Minister faces questions over biotech links

DEFRA secretary Caroline Spelman faces questions over links to her husband’s biotech lobbying firm.

Until last year Mrs Spelman co-owned Spelman, Cormack & Associates, a food and biotechnology lobbying firm she set up in 1989 with her husband.

Less than a year ago, she transferred her shares in the firm to her husband and resigned her directorship in May 2009.

But the company continues to trade under Mrs Spelman’s maiden name, Cormack.

Now the Sunlight Centre – which campaigns for more transparency in politics – has written to DEFRA permanent secretary Helen Ghosh regarding the issue.

According Companies House records, the company’s registered office was located in Mrs Spelman’s constituency home until May last year.

Her husband, Mark Spelman, remains a director of the company still trading in sectors closely related to issues for which Mrs Spelman is responsible.

The Sunlight Centre has asked DEFRA to confirm whether Mrs Spelman will step back from dealing with matters that affect her former clients.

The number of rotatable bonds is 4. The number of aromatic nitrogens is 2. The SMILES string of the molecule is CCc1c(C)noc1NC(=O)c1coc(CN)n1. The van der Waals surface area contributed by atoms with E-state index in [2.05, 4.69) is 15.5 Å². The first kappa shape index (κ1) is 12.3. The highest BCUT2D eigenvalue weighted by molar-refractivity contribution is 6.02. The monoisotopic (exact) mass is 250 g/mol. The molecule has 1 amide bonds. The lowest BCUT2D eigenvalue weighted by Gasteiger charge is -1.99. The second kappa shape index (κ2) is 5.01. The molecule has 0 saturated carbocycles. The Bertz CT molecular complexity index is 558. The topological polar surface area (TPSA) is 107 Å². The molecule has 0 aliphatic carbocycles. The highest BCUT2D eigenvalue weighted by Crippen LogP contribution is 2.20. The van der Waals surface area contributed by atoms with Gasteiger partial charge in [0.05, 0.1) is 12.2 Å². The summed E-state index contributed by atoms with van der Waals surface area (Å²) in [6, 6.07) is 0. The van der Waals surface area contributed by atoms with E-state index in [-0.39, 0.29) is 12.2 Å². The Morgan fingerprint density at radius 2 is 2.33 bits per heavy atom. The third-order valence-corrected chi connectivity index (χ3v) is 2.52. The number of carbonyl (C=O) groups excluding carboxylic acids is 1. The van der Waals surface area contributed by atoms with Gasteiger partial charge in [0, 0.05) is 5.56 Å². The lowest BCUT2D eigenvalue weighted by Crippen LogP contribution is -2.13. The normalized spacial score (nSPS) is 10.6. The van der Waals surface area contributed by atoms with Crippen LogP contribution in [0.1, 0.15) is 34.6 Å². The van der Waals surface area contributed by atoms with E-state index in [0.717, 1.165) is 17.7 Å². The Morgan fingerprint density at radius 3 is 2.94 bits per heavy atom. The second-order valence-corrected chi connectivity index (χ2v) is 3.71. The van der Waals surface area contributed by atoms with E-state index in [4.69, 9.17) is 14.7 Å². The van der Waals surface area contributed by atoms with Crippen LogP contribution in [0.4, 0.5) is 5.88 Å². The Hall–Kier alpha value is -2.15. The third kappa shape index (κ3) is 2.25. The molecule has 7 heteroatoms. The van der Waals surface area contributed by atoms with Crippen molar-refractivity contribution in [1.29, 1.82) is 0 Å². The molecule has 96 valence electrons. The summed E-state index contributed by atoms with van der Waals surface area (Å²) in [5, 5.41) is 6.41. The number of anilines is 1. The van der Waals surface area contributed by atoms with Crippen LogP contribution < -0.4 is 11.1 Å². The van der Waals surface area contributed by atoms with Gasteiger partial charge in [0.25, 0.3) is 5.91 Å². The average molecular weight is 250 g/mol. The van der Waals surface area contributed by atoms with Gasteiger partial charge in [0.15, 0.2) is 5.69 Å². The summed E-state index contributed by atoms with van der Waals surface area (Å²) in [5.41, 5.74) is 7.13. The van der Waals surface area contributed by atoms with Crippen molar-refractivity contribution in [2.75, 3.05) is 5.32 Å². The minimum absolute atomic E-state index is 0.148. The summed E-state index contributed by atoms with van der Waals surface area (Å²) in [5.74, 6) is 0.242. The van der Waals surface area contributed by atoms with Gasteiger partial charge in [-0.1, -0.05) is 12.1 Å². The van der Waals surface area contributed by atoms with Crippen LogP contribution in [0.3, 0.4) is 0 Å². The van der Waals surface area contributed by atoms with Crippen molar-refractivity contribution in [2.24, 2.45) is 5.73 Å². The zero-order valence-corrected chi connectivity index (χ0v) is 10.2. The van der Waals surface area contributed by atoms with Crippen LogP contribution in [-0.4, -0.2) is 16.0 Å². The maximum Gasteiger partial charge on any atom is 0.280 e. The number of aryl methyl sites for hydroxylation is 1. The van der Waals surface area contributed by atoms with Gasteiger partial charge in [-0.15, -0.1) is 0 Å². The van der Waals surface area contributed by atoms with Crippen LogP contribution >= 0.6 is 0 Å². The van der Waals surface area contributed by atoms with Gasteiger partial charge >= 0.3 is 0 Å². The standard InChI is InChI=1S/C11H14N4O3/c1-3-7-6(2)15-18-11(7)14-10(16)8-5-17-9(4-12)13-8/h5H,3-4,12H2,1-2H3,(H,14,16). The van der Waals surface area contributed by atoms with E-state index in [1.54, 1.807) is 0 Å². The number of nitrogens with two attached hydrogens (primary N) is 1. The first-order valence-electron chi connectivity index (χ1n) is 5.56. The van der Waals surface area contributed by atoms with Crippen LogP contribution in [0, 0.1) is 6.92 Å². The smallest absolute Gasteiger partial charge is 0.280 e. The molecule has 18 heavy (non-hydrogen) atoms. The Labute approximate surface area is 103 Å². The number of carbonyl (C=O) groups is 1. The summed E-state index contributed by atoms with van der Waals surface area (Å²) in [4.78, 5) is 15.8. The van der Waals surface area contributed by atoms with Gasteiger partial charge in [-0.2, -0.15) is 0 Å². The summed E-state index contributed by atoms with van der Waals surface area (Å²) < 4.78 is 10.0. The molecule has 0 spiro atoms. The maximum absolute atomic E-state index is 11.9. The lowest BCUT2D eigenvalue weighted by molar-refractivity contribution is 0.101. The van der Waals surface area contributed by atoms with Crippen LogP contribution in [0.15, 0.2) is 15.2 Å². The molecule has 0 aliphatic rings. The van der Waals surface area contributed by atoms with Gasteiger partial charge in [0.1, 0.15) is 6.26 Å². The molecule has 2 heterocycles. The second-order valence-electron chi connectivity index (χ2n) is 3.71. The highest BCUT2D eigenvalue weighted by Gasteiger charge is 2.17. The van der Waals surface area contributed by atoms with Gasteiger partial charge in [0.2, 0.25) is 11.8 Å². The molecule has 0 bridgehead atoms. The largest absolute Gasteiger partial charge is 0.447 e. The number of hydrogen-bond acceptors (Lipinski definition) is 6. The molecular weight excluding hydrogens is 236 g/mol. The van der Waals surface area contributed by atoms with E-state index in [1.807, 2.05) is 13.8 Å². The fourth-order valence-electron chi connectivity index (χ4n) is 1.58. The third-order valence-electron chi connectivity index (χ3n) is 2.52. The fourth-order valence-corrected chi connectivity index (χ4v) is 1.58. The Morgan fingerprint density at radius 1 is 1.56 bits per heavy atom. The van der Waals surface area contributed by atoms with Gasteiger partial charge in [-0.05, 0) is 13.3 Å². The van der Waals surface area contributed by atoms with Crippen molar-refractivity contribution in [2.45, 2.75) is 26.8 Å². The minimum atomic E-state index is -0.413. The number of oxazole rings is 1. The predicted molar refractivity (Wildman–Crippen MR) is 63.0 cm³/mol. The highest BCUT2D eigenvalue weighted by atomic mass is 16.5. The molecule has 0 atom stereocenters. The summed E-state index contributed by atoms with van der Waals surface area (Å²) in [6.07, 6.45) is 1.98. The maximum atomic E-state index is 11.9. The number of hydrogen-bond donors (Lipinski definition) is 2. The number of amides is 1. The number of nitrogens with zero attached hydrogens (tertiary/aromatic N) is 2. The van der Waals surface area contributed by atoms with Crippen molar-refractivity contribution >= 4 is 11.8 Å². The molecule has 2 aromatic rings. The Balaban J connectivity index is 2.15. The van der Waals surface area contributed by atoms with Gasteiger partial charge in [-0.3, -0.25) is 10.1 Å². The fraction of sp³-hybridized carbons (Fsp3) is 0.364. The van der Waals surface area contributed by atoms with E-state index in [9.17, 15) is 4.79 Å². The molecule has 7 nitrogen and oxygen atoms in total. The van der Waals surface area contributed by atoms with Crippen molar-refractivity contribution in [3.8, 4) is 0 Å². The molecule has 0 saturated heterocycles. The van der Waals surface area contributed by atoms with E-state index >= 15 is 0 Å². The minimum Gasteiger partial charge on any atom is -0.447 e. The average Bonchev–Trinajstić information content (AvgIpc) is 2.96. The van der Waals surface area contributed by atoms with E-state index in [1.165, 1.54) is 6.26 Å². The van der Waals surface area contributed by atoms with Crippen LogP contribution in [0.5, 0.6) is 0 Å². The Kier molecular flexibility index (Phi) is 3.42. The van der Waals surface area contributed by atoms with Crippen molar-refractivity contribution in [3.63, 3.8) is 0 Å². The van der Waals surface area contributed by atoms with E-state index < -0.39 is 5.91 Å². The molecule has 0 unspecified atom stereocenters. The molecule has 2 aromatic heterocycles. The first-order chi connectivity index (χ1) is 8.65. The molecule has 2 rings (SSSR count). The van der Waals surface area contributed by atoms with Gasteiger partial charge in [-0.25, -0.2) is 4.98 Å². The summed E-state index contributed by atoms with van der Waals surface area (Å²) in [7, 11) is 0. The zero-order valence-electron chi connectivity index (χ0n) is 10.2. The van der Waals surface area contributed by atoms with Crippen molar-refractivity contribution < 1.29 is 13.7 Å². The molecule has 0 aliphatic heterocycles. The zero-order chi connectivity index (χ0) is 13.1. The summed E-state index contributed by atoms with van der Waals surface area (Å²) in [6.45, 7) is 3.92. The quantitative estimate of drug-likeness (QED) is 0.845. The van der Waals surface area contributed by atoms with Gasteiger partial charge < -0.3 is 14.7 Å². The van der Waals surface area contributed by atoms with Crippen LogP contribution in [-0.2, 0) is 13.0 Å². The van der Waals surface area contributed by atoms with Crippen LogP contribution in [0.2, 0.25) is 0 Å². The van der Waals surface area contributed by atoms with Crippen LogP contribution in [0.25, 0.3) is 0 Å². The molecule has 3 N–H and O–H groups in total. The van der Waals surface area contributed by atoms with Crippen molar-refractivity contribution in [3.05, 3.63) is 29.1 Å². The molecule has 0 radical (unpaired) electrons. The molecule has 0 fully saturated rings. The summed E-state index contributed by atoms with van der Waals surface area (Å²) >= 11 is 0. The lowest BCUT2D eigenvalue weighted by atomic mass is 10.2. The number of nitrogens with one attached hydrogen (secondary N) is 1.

It has also asked whether she has fully declared all the agri-business companies with which her “family business” had dealings.

As DEFRA secretary, Mrs Spelman is in charge of negotiating subsidies, quotas and tariff barriers at the EU Agricultural Council.

Sunlight researcher Juliet Samuel said there was a “clear conflict of interest” between Mrs Spelman’s official role and her close links to her old company.

Mrs Spelman was also responsible for genetically modified food regulations at the same time as her husband’s firm dealt with biotech industry clients, said Ms Samuel.

She remained linked to a farming and food lobbying firm that she set up, held shares in for 10 years, and for which her husband was still running.

The questions asked by The Sunlight Centre:

Will the Secretary of State step back from dealing with matters which impact on her former clients in the agri-business and bio-tech industy?

Has the Secretary of State fully declared all the agri-business companies with which her “family business” had dealings, because these do not seem to be a matter of public record?

Will she remove herself specifically from any negotiations with a bearing on the sugar beet industry given her close past relationship to those with a commercial interest in these negotiations?

A full copy of the Sunlight Centre’s letter to DEFRA can be seen here.